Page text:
Beaming Clean Energy From Space
Once considered science fiction, technology capable of collecting solar power in space and beaming it to Earth to provide a global supply of clean and affordable energy is moving closer to reality. Through the Space-based Solar Power Project (SSPP), a team of Caltech researchers is working to deploy a constellation of modular spacecraft that collect sunlight, transform it into electricity, then wirelessly transmit that electricity wherever it is needed—including to places that currently have no access to reliable power. "This is an extraordinary and unprecedented project," says Harry Atwater, Otis Booth Leadership Chair, Division of Engineering and Applied Science; Howard Hughes Professor of Applied Physics and Materials Science; Director, Liquid Sunlight Alliance. "It exemplifies the boldness and ambition needed to address one of the most significant challenges of our time, providing clean and affordable energy to the world." [Caltech story]
Lab Earthquakes Show How Grains at Fault Boundaries Lead to Major Quakes
By simulating earthquakes in a lab, Caltech engineers have provided strong experimental support for a form of earthquake propagation now thought responsible for the magnitude-9.0 earthquake that devastated the coast of Japan in 2011. "Our novel experimental approach has enabled us to look into the earthquake process up close, and to uncover key features of rupture propagation and friction evolution in rock gouge," says Vito Rubino, research scientist and lead author of the Nature paper. The Nature paper is titled "Intermittent lab earthquakes in dynamically weakening fault gouge." Rubino and his co-authors Nadia Lapusta, Lawrence A. Hanson, Jr., Professor of Mechanical Engineering and Geophysics, and Ares Rosakis, Theodore von Kármán Professor of Aeronautics and Mechanical Engineering, show that so-called "stable" or "creeping" faults are not actually immune to major ruptures after all, as previously suspected. [Caltech story]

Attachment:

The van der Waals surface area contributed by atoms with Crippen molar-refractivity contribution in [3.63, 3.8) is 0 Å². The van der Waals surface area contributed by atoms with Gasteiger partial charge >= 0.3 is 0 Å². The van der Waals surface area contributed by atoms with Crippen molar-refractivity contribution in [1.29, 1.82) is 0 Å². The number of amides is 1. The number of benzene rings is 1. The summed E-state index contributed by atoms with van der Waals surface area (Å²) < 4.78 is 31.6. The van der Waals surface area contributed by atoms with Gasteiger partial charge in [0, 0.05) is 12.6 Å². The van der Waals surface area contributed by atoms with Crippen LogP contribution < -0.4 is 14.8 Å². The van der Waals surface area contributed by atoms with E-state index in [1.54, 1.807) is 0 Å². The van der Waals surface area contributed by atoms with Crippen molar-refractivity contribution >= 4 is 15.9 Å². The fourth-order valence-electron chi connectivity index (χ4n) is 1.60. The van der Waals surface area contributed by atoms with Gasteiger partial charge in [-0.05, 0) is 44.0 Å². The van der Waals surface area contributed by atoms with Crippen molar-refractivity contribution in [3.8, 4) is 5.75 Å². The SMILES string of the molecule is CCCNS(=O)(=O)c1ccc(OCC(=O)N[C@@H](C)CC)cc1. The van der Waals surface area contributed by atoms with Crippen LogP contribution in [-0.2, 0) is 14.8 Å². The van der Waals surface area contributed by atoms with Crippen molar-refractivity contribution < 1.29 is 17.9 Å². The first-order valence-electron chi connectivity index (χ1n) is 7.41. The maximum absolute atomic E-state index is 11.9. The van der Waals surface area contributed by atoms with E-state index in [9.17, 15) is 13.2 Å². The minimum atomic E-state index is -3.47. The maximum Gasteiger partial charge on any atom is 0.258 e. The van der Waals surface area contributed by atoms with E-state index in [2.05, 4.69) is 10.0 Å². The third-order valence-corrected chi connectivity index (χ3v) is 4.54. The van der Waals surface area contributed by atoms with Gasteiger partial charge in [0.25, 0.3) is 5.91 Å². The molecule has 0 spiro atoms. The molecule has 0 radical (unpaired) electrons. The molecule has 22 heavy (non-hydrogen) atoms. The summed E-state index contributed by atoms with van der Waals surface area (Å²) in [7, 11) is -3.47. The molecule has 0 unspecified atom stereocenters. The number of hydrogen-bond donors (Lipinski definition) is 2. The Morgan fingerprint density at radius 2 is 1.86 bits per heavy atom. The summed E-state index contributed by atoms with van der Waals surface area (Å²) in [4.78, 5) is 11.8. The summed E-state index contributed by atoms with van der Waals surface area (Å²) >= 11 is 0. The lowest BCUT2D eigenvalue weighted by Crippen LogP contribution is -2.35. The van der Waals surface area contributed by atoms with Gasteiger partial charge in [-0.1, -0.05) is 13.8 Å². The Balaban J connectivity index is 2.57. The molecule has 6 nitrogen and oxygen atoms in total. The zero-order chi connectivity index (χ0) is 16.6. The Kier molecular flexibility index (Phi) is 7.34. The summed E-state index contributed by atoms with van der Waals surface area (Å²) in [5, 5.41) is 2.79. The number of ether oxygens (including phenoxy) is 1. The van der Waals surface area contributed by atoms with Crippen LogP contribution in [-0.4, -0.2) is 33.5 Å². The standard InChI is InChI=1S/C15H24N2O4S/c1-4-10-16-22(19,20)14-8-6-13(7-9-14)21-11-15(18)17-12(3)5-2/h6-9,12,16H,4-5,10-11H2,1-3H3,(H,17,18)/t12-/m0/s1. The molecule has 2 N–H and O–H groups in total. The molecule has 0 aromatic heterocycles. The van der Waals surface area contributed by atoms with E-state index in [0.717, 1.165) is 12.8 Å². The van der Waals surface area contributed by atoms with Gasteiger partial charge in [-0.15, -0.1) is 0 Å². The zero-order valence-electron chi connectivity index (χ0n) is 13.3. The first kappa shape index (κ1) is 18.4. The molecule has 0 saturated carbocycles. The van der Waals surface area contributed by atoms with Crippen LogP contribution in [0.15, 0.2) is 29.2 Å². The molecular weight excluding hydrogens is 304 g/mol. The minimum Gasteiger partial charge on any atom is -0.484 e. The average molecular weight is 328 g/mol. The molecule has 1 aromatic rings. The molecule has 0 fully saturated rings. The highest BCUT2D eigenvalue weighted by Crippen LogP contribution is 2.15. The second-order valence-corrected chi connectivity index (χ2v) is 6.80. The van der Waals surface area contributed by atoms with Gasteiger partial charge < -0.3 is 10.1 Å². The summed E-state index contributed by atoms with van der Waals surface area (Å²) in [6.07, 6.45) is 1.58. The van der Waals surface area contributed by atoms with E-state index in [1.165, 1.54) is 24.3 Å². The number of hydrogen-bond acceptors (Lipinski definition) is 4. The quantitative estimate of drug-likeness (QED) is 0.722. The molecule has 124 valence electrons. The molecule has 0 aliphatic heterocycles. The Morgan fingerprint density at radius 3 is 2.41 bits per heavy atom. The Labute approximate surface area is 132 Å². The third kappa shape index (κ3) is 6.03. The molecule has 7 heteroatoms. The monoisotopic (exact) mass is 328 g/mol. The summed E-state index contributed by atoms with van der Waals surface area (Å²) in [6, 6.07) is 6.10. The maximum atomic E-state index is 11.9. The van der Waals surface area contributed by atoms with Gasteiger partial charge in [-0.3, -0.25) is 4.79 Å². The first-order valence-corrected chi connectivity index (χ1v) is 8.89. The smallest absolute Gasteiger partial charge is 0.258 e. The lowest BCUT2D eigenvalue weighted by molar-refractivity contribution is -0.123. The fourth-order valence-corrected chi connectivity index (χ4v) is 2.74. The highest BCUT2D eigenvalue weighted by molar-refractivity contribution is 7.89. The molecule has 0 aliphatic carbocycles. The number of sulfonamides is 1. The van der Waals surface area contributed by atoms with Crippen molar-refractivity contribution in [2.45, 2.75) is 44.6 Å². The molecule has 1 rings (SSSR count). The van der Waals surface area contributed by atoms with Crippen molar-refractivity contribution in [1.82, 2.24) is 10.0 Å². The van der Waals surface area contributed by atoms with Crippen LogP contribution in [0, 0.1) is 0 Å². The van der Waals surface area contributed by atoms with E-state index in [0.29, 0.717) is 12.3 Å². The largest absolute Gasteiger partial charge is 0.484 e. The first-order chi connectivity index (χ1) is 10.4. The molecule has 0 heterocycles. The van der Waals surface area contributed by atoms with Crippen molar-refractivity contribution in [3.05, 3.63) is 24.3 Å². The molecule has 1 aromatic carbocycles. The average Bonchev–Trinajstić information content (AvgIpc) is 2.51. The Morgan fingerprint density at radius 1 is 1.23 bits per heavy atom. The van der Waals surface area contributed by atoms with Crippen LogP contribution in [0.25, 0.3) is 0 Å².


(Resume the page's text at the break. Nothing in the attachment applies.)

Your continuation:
What Is the Future of Wind Energy?
Humans have used windmills to capture the force of the wind as mechanical energy for more than 1,300 years. Unlike early windmills, however, modern wind turbines use generators and other components to convert energy from the spinning blades into a smooth flow of AC electricity. In this video, John Dabiri, Centennial Professor of Aeronautics and Mechanical Engineering discusses the future of wind energy technology. [Caltech story]